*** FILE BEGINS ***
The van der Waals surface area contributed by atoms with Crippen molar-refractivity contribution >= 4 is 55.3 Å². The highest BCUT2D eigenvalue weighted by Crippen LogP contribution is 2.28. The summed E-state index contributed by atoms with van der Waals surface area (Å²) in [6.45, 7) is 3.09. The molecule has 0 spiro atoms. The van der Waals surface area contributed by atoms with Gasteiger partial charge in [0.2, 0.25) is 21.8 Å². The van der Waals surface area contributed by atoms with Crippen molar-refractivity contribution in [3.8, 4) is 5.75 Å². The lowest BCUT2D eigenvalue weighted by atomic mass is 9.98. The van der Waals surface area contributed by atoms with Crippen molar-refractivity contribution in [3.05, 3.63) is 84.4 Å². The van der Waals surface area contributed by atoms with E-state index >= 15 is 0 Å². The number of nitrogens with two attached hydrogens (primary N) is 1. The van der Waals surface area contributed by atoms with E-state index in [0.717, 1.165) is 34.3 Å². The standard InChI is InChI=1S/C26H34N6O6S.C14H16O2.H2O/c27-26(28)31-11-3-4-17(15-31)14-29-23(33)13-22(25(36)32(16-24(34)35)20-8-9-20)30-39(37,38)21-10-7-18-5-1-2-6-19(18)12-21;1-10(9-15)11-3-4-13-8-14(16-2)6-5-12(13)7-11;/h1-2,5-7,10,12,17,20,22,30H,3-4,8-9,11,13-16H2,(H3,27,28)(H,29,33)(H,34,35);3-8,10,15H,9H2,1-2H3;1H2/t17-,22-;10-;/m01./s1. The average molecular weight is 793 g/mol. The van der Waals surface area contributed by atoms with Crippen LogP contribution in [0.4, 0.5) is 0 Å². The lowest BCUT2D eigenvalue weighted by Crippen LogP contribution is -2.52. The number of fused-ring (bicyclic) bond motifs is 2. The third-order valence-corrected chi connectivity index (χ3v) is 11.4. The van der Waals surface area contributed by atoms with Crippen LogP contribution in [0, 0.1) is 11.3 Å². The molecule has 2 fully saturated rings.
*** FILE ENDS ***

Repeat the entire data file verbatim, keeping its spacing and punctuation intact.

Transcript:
The van der Waals surface area contributed by atoms with Crippen molar-refractivity contribution >= 4 is 55.3 Å². The highest BCUT2D eigenvalue weighted by Crippen LogP contribution is 2.28. The summed E-state index contributed by atoms with van der Waals surface area (Å²) in [6.45, 7) is 3.09. The molecule has 0 spiro atoms. The van der Waals surface area contributed by atoms with Gasteiger partial charge in [0.2, 0.25) is 21.8 Å². The van der Waals surface area contributed by atoms with Crippen molar-refractivity contribution in [3.8, 4) is 5.75 Å². The lowest BCUT2D eigenvalue weighted by atomic mass is 9.98. The van der Waals surface area contributed by atoms with Crippen molar-refractivity contribution in [3.05, 3.63) is 84.4 Å². The van der Waals surface area contributed by atoms with E-state index >= 15 is 0 Å². The number of nitrogens with two attached hydrogens (primary N) is 1. The van der Waals surface area contributed by atoms with E-state index in [0.717, 1.165) is 34.3 Å². The standard InChI is InChI=1S/C26H34N6O6S.C14H16O2.H2O/c27-26(28)31-11-3-4-17(15-31)14-29-23(33)13-22(25(36)32(16-24(34)35)20-8-9-20)30-39(37,38)21-10-7-18-5-1-2-6-19(18)12-21;1-10(9-15)11-3-4-13-8-14(16-2)6-5-12(13)7-11;/h1-2,5-7,10,12,17,20,22,30H,3-4,8-9,11,13-16H2,(H3,27,28)(H,29,33)(H,34,35);3-8,10,15H,9H2,1-2H3;1H2/t17-,22-;10-;/m01./s1. The average molecular weight is 793 g/mol. The van der Waals surface area contributed by atoms with Crippen LogP contribution in [0.4, 0.5) is 0 Å². The lowest BCUT2D eigenvalue weighted by Crippen LogP contribution is -2.52. The number of fused-ring (bicyclic) bond motifs is 2. The third-order valence-corrected chi connectivity index (χ3v) is 11.4. The van der Waals surface area contributed by atoms with Crippen LogP contribution in [0, 0.1) is 11.3 Å². The molecule has 2 fully saturated rings.